Learn more about how to reduce financial toxicity for breast cancer patients
The diagnosis of breast cancer is not just a health crisis but often a financial one. October, being Breast Cancer Awareness Month, is an apt time to shine a light on the financial toxicity many women face as they battle this prevalent disease.
Understanding Financial Toxicity in Breast Cancer
When we talk about the challenges of breast cancer, financial toxicity is an aspect that needs more awareness. It represents the financial strain from medical bills that many patients and their families endure, on top of the physical strain of the diagnosis.
In the U.S., financial constraints are tragically linked to a higher mortality risk for women undergoing breast cancer treatment. It's alarming that younger, racial or ethnic minority, and unmarried women face the most substantial financial burdens. This underscores an urgent need to ensure that no one delays or abandons essential care due to unaffordability.
Many women, when diagnosed with breast cancer, are more anxious about the ensuing financial implications than the health impacts of the disease. A 2023 study in JAMA Network Open highlighted nearly 80% of breast cancer patients experience financial toxicity. This financial burden doesn't just affect medical bills but often forces women to make challenging career decisions, affecting their livelihood.
Moreover, the continuous rise in high-deductible health plans (HDHPs) has exacerbated this issue. With over half of workers under these plans, many women find themselves facing delays in crucial breast cancer treatments and diagnosis.
Empowering Patients Through Assistance
Fortunately, many hospitals and health systems are striving to alleviate financial toxicity. They offer patient assistance programs covering immediate healthcare expenses and social support initiatives addressing essential needs like housing, food, and transport. By enrolling patients in government programs such as Medicaid or offering charity care, these institutions are doing their part. Additionally, patient advocates play a pivotal role in guiding patients through their recovery journey, ensuring they access philanthropic aid.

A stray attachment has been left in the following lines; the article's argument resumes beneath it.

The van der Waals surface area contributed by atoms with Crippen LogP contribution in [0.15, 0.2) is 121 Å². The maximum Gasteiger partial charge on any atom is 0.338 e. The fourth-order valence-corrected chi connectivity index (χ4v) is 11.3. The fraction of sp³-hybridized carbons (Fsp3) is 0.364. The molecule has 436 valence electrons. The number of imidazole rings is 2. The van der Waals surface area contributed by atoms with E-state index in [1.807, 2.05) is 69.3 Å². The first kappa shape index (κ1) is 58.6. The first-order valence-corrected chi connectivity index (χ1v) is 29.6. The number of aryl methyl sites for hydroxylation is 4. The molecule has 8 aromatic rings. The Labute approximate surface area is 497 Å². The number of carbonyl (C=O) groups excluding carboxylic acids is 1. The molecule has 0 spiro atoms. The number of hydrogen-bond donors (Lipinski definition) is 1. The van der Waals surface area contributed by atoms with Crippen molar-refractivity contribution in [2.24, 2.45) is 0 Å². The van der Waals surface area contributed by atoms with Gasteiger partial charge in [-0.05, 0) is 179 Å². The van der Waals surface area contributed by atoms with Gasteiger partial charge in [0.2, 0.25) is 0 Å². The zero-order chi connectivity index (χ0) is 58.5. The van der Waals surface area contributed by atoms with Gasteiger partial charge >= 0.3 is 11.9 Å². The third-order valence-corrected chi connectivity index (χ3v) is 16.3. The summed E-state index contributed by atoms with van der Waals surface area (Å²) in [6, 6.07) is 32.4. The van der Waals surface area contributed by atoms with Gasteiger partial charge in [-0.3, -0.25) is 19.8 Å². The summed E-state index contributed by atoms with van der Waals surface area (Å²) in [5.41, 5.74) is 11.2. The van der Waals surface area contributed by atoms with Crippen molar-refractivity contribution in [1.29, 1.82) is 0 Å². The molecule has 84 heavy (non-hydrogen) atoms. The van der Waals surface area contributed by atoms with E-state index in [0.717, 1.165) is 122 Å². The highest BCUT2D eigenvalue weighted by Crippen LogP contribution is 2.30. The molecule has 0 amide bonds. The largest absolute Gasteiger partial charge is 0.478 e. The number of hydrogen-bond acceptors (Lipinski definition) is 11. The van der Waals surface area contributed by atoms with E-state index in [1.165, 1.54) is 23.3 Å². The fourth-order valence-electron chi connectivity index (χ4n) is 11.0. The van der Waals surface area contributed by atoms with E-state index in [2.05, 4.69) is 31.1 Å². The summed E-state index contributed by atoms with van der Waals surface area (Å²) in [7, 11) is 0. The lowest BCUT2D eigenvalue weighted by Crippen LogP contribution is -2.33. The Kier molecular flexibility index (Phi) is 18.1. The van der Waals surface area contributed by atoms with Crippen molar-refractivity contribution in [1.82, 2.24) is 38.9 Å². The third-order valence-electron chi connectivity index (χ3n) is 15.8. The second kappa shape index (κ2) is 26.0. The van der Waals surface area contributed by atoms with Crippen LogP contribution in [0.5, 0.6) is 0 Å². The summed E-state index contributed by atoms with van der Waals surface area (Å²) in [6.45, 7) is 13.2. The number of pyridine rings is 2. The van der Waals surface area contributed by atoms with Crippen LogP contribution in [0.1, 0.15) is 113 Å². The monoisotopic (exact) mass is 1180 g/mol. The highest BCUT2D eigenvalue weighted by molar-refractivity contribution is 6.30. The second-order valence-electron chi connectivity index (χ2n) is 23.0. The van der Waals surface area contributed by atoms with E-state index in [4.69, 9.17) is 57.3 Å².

Yet, even with such interventions, without the proper infrastructure, many women might miss out on the help they need.
Making Philanthropic Aid Accessible
With over $30B available annually from more than thousands of patient assistance programs, the challenge often lies in connecting patients to these resources. Through automated patient assistance technology, providers have real-time visibility into available philanthropic aid tailored to individual patient needs. By digitizing the process, from application to enrollment, they aim to ensure more women can afford their treatments and remain on the path to recovery.
This Breast Cancer Awareness Month, let's commit to understanding, addressing, and alleviating the financial hardships associated with this prevalent, life-altering diagnosis. Everyone deserves the chance to focus solely on healing, without the looming shadow of financial distress.